Sukkot is all about not taking things for granted, and it’s a time to give thanks—particularly for food and shelter. It begins on the eve of the 15th of the Hebrew month of Tishrei, five days after Yom Kippur, and like all Jewish holidays, it begins at sundown. After all the seriousness of Yom Kippur, Sukkot is a time to kick back and have a party. In blessings, Sukkot is referred to as “z’man simchateinu,” which translates as “the time of our celebrating,” and since the holiday lasts seven days, there’s plenty of time to enjoy.
Sukkot is a harvest festival that commemorates the memory of the Israelites seeking shelter in temporary huts while wandering in the desert after the Exodus from Egypt. Here’s what the Torah says about this holiday: “On the fifteenth day of the seventh month, when you have gathered in the produce of the land, you shall celebrate a pilgrim feast of the Lord for a whole week.” (Leviticus 23: 39, 42)
Where does the name of this holiday come from? The word “Sukkot” is the plural of the Hebrew word for a temporary hut or booth, a sukkah. The sukkah is a temporary structure that gets built and taken down every year. While there are some Jewish rules about how to build one, there’s also lots of room for creativity.
There are many easy-to-build sukkah kits and templates to make your own. Christmas lights, holiday cards, gourds, paper chains and hand-drawn pictures are all popular ways to decorate a sukkah, and friends and family of all ages and backgrounds can get involved in building and decorating.
No sukkah? No problem. Here’s how to celebrate without a sukkah.
Anything that you can do inside your home can be moved outside to the sukkah for the week. Depending on where you live, some people may even sleep in their sukkah—a kind of Jewish camping. Meals in the sukkah are a particular highlight of the holiday, and blessings over challah and grape juice are included in the meal for the first day of Sukkot and, for some people, also the second day.
Whenever we eat in the sukkah, we say this blessing:
Baruch atah, Adonai Eloheinu, Melech haolam, asher kid’shanu b’mitzvotav v’tzivanu leisheiv basukkah.
This translates to: Blessed is the Oneness that sanctifies our lives, and inspires us to dwell in the sukkah.
Alternative translation from Storahtelling: Thanks, big parent of this land, supervisor of the universe, who made holy these rules and told us to sit in this hut.
The first time each year that we eat in the sukkah, we say the Shehecheyanu blessing, thanking God for bringing us to this moment:
Baruch atah, Adonai Eloheinu, Melech ha-olam, shehecheyanu, v’kiy’manu, v’higiyanu laz’man hazeh.
This translates to: Blessed is the Oneness that inspires the universe, sustains us, raises us up, and enables us to reach this season.
Jewish tradition is all about welcoming people into our homes (or sukkahs!), from Passover seders to Sukkot. There is an interesting custom to invite a different ancestral guest to the sukkah for each day of the holiday. These guests, usually Biblical ancestors, are called ushpizin. Some people also honor other historical, cultural and ancestral figures by telling stories and sharing pictures.
Invite real guests, too, especially for meals, to relax, to enjoy the outdoors and to experience the unique environment of the sukkah. Anyone who who is important to your family can all be included in your ushpizin.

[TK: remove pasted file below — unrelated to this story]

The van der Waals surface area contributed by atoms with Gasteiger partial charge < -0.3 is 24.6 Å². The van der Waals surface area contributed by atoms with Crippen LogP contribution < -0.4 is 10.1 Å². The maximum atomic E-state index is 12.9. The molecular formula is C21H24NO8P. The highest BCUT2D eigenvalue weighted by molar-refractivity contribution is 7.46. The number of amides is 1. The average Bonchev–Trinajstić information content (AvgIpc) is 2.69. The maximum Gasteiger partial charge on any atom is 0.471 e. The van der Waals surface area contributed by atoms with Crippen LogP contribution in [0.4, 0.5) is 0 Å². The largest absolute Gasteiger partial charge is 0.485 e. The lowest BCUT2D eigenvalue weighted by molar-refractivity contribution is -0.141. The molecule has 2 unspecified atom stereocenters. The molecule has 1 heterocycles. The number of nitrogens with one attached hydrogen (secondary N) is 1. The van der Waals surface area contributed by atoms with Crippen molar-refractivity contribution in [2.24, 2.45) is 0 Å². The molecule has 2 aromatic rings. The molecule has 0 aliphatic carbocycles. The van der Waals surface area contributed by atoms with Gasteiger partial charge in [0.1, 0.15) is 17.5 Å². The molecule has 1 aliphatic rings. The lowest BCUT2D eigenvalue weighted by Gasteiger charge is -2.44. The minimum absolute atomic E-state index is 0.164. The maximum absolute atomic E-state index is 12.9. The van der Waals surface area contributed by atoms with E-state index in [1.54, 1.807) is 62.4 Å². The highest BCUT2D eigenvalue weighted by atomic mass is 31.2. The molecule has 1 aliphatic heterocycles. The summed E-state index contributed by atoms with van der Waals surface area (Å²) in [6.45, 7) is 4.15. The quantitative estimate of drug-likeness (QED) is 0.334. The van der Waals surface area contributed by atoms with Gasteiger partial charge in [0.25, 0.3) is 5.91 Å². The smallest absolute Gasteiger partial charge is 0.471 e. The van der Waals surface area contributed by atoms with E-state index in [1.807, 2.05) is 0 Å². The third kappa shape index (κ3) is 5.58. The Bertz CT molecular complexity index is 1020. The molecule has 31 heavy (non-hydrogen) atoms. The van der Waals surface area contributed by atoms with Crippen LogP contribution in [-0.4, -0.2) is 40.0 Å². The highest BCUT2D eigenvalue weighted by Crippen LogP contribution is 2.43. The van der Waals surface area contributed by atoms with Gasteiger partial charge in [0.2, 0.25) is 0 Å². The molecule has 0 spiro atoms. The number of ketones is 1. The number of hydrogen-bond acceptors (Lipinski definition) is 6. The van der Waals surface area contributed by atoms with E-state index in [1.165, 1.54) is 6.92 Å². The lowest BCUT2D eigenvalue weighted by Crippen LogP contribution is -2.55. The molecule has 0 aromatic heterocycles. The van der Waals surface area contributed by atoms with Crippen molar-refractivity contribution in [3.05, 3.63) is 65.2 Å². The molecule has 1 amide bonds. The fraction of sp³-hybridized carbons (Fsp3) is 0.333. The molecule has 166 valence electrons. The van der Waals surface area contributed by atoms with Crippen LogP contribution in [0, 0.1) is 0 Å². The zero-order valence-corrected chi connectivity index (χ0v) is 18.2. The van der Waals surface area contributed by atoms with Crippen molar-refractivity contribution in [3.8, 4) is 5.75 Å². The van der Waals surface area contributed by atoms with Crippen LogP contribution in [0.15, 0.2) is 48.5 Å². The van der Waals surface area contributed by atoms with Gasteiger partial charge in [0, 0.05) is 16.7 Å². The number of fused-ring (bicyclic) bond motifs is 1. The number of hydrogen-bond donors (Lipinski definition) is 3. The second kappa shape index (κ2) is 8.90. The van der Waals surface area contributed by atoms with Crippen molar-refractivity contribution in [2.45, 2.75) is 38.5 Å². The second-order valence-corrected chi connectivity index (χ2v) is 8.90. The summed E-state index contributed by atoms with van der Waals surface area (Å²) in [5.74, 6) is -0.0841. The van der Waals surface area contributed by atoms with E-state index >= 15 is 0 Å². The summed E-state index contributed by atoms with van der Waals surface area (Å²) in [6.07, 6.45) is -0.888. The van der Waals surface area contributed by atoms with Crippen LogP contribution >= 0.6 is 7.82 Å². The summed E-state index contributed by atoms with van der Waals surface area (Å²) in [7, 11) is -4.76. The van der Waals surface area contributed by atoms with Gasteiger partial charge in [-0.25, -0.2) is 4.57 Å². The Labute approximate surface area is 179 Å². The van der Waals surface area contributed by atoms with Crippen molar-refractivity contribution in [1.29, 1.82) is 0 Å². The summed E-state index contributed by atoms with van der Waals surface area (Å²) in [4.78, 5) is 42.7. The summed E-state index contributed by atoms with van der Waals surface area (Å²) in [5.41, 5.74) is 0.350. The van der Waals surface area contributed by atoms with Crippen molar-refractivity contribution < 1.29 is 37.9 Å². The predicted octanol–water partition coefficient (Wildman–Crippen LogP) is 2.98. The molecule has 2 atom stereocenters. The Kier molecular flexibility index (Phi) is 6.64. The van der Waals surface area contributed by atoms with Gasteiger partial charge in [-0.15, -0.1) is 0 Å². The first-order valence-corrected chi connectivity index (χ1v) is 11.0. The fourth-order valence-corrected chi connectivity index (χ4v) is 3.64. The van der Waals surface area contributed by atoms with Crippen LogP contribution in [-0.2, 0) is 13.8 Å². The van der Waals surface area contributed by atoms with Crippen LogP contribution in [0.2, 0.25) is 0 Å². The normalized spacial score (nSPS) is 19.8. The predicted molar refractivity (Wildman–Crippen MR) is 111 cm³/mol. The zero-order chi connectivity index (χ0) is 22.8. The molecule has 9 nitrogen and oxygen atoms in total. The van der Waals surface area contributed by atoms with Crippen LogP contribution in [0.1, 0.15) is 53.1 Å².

Another part of Sukkot is the waving of the four species: the etrog (citron, which looks like a large bumpy lemon) is held in one hand next to a tall, thin bundle of plants that includes the lulav (palm branches), hadasim (myrtle branches) and aravot (willow branches).
While this is a mysterious custom, there are two common interpretations: One, that each element represents a part of the human body: heart, spine, lips and eyes. Another is that each species represents a different kind of person, and holding them together represents the importance of everyone in a community. We love that!
Here’s how to shake the four species (follow along with our video):
Sukkot reminds us about protection and vulnerability. The structure of the sukkah itself is temporary and subject to the elements. We can live in the moment and enjoy it, but you never know when it might start to rain.
A more spiritual approach is to say that it is not the strong walls and roof of our homes that protect us, but rather the shelter of God’s divine protection.
Immediately following Sukkot are two additional holidays: Shemini Atzeret and Simchat Torah. In Israel and in some Reconstructionist and Reform congregations, Shemini Atzeret and Simchat Torah are celebrated together on the eighth day of Sukkot. For others, Shemini Atzeret is also the eighth day of Sukkot and Simchat Torah is the ninth day.
Interestingly, the Torah directs us to observe Shemini Atzeret, but we have little information about it otherwise. Many people have struggled to determine the true meaning of the holiday.
One interpretation is that after the tough spiritual work of Rosh Hashanah, Yom Kippur, and Sukkot, Shemini Atzeret is the culmination of all of these holidays. Another way of looking at it is that, since it’s so long between Sukkot and Passover, Shemini Atzeret is an opportunity to spend one more day basking in God’s presence.
Simchat Torah means “Joy of the Torah,” and it marks when we complete the yearly cycle of Torah readings in the synagogue. Since Torah is continuous and never-ending, as soon as we finish reading the end of Deuteronomy, we immediately begin again with Genesis.
On Simchat Torah, synagogues will typically take out all of their Torah scrolls so that many people get the honor to hold one. There are seven hakafot (circlings), often with the congregation following the Torahs dancing and singing, sometimes carrying flags or miniature Torahs, while others stay in their seats and may kiss the Torahs as they go past. It’s like one, big, festive parade.